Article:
In An Incomplete History of Protest, Whitney Museum, New York, explores its collection and archive with a focus on activism and politics. In the work of the socially engaged artists featured, art is a process with the power to enact direct and indirect change in the world. The wide date-range of the show allows for a diverse selection of global concerns to emerge, including protests against the Vietnam War, such as in the work of Nancy Spero and Edward Kleinholz, protests aimed at the governments’ response to the AIDS crisis, such as in the work of AA Bronson, General Idea, and Felix Gonzalez-Torres.
Some of the most surprising works are in the strand entitled Spaces and Predicaments, where sculptures by Melvin Edwards and Senga Nengudi suggest a more lyrical, enigmatic and diffuse approach to exploring protest in art. Nengudi’s Internal I (1977), which creates a hopeful space and seems to draw on the tree of life, is being displayed in the gallery for the first time. The history of feminist art is also bound with an evolving aesthetics of protest, and this is represented in the work of artists including Guerrilla Girls, Howardena Pindell, Martha Rosler, and Mierle Laderman Ukeles. “Since its founding in the early 20th century, the Whitney has served as a forum for the most urgent art and ideas of the day, at times itself attracting protest,” said Scott Rothkopf, the Whitney’s Deputy Director for Programs and Nancy and Steve Crown Family Chief Curator. “From questions of representation to the fight for civil rights, An Incomplete History of Protest foregrounds issues that still incite protest today. At the root of this exhibition is the belief that artists play a profound role in transforming their time and shaping the future.”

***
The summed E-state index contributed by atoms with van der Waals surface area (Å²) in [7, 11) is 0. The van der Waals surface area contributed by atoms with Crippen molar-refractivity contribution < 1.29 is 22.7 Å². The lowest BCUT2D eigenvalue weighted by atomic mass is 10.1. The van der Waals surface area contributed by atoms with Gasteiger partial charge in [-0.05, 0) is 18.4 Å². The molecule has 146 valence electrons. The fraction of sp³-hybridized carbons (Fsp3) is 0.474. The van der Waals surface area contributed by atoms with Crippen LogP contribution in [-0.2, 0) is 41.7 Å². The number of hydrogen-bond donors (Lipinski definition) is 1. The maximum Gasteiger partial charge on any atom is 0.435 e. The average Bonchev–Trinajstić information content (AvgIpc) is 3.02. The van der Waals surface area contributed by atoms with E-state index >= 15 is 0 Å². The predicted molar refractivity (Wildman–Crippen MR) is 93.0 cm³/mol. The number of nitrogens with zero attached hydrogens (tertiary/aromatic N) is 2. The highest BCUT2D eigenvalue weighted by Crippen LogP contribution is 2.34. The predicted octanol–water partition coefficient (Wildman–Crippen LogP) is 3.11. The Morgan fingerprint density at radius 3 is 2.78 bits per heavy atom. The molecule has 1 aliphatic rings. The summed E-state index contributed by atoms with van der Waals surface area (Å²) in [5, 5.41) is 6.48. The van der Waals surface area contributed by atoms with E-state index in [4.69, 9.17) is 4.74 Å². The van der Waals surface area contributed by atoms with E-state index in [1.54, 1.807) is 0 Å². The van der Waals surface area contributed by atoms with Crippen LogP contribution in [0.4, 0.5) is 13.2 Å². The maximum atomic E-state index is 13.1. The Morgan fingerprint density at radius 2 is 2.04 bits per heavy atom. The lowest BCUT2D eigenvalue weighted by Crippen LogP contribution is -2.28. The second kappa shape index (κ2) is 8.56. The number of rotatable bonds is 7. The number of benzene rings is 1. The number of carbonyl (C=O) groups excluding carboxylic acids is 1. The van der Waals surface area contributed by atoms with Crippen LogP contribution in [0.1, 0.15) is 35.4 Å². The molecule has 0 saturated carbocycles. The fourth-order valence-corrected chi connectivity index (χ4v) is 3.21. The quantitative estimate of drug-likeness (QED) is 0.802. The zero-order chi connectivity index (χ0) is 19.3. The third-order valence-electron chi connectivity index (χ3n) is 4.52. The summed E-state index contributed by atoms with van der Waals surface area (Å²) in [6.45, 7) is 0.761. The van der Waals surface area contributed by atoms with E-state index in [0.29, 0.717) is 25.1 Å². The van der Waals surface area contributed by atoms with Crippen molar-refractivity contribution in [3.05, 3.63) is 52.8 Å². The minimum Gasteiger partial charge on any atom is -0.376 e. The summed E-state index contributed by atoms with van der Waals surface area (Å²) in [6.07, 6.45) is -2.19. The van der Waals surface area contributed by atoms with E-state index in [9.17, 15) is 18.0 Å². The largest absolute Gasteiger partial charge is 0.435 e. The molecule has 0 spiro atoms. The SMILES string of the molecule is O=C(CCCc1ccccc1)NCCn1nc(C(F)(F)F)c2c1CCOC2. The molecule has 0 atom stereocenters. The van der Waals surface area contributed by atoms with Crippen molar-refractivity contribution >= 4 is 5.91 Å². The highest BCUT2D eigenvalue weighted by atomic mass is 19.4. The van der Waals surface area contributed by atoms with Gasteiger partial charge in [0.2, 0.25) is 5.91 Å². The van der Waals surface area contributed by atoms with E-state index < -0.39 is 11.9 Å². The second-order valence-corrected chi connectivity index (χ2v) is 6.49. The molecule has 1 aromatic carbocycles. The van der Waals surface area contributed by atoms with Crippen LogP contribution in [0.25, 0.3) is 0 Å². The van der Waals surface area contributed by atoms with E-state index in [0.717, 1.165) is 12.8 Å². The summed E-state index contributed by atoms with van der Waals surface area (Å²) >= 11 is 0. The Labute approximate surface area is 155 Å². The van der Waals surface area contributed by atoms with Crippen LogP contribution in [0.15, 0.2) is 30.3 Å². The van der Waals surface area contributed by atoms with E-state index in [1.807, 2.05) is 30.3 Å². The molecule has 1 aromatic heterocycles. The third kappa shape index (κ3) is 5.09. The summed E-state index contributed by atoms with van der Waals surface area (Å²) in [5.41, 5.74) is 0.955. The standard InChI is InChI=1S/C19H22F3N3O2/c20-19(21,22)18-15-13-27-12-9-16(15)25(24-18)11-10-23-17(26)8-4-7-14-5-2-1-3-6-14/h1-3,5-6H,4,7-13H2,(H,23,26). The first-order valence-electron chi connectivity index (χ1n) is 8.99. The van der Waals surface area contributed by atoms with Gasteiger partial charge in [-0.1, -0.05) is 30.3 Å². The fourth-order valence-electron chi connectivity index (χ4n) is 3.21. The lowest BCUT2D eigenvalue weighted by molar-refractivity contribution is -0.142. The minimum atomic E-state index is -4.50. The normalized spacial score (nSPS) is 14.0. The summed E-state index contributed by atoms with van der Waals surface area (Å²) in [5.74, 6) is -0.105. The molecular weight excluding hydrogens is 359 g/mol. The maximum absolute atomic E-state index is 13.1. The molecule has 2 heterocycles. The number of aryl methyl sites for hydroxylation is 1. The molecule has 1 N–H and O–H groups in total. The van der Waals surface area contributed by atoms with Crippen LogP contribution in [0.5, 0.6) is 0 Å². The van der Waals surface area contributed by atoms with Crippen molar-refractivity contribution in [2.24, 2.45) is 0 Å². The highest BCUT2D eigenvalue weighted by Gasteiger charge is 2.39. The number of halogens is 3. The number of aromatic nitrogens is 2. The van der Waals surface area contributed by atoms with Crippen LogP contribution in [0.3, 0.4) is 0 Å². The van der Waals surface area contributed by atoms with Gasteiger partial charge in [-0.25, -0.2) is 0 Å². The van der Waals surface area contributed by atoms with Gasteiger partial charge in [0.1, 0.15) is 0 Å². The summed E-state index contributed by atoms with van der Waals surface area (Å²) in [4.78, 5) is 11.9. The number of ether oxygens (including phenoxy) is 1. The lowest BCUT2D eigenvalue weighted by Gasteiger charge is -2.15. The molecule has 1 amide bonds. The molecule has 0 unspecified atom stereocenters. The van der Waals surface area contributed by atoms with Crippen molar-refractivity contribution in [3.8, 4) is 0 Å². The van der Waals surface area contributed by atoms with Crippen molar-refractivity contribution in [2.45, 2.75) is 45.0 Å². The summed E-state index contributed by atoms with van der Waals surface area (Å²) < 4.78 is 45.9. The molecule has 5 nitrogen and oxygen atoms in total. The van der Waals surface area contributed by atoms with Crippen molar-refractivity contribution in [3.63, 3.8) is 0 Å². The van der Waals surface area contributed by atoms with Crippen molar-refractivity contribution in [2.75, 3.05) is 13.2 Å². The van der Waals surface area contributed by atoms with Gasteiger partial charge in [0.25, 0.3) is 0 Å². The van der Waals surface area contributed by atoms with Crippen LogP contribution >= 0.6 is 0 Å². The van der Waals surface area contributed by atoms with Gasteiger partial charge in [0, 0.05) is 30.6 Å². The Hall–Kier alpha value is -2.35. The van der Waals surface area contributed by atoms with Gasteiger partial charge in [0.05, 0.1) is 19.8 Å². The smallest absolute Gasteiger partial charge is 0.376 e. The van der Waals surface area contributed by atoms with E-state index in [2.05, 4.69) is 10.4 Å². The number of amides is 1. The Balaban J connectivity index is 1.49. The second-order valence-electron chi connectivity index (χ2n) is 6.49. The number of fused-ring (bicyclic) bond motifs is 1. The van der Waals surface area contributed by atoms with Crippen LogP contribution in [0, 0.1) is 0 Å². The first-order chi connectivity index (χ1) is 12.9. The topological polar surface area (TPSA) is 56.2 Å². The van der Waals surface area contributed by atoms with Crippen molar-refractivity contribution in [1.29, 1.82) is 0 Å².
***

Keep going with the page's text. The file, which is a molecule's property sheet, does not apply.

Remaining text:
The title of the show has an extra resonance in the light of recent unrest in Charlottesville. The exhibition looks at the ways in which artists have responded to racialised violence, through works by Hock E Aye Vi Edgar Heap of Birds, Carl Pope, Pat Ward Williams. These confrontational and powerful works are particularly relevant to understanding the contemporary context of race and violence in the USA. Other artists included are Mark Bradford, Paul Chan, Larry Clark, On Kawara, Glenn Ligon, Julie Mehretu, Toyo Miyatake, Senga Nengudi, Gordon Parks, Ad Reinhardt, Martha Rosler, and Kara Walker. The affirming aspect of this exhibition is in the diversity of approaches the featured artists take to making transformative, world-changing work.
An Incomplete History of Protest runs from 18 August. For more information: www.whitney.org.
1. Toyo Miyatake (1895–1979), Untitled (Opening Image from Valediction), 1944. Gelatin silver print mounted on board, 9 7/16 x 7 5/16 in. (24 x 18.6 cm). Whitney Museum of American Art, New York; purchase with funds from the Photography Committee 2014.243 © Toyo Miyatake Studio.